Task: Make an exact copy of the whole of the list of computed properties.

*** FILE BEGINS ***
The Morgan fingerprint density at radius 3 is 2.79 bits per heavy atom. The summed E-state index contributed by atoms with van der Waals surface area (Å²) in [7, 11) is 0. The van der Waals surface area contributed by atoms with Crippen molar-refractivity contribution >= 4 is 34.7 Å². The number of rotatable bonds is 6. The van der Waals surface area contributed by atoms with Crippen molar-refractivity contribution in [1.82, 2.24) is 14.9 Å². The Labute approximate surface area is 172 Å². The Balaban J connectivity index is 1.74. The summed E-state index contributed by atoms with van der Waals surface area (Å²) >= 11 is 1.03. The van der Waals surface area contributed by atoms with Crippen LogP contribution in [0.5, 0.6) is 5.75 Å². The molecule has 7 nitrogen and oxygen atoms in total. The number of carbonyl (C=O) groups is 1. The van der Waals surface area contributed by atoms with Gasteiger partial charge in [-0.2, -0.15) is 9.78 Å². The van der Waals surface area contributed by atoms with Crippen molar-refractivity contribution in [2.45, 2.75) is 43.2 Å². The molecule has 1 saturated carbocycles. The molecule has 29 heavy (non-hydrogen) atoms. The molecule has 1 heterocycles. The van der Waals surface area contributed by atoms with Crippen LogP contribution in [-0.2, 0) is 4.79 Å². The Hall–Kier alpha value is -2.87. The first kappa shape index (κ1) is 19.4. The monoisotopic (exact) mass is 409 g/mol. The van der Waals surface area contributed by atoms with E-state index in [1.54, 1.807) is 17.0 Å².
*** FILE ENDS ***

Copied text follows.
The Morgan fingerprint density at radius 3 is 2.79 bits per heavy atom. The summed E-state index contributed by atoms with van der Waals surface area (Å²) in [7, 11) is 0. The van der Waals surface area contributed by atoms with Crippen molar-refractivity contribution >= 4 is 34.7 Å². The number of rotatable bonds is 6. The van der Waals surface area contributed by atoms with Crippen molar-refractivity contribution in [1.82, 2.24) is 14.9 Å². The Labute approximate surface area is 172 Å². The Balaban J connectivity index is 1.74. The summed E-state index contributed by atoms with van der Waals surface area (Å²) >= 11 is 1.03. The van der Waals surface area contributed by atoms with Crippen LogP contribution in [0.5, 0.6) is 5.75 Å². The molecule has 7 nitrogen and oxygen atoms in total. The number of carbonyl (C=O) groups is 1. The van der Waals surface area contributed by atoms with Gasteiger partial charge in [-0.2, -0.15) is 9.78 Å². The van der Waals surface area contributed by atoms with Crippen molar-refractivity contribution in [2.45, 2.75) is 43.2 Å². The molecule has 1 saturated carbocycles. The molecule has 29 heavy (non-hydrogen) atoms. The molecule has 1 heterocycles. The van der Waals surface area contributed by atoms with Crippen LogP contribution in [-0.2, 0) is 4.79 Å². The Hall–Kier alpha value is -2.87. The first kappa shape index (κ1) is 19.4. The monoisotopic (exact) mass is 409 g/mol. The van der Waals surface area contributed by atoms with E-state index in [1.54, 1.807) is 17.0 Å².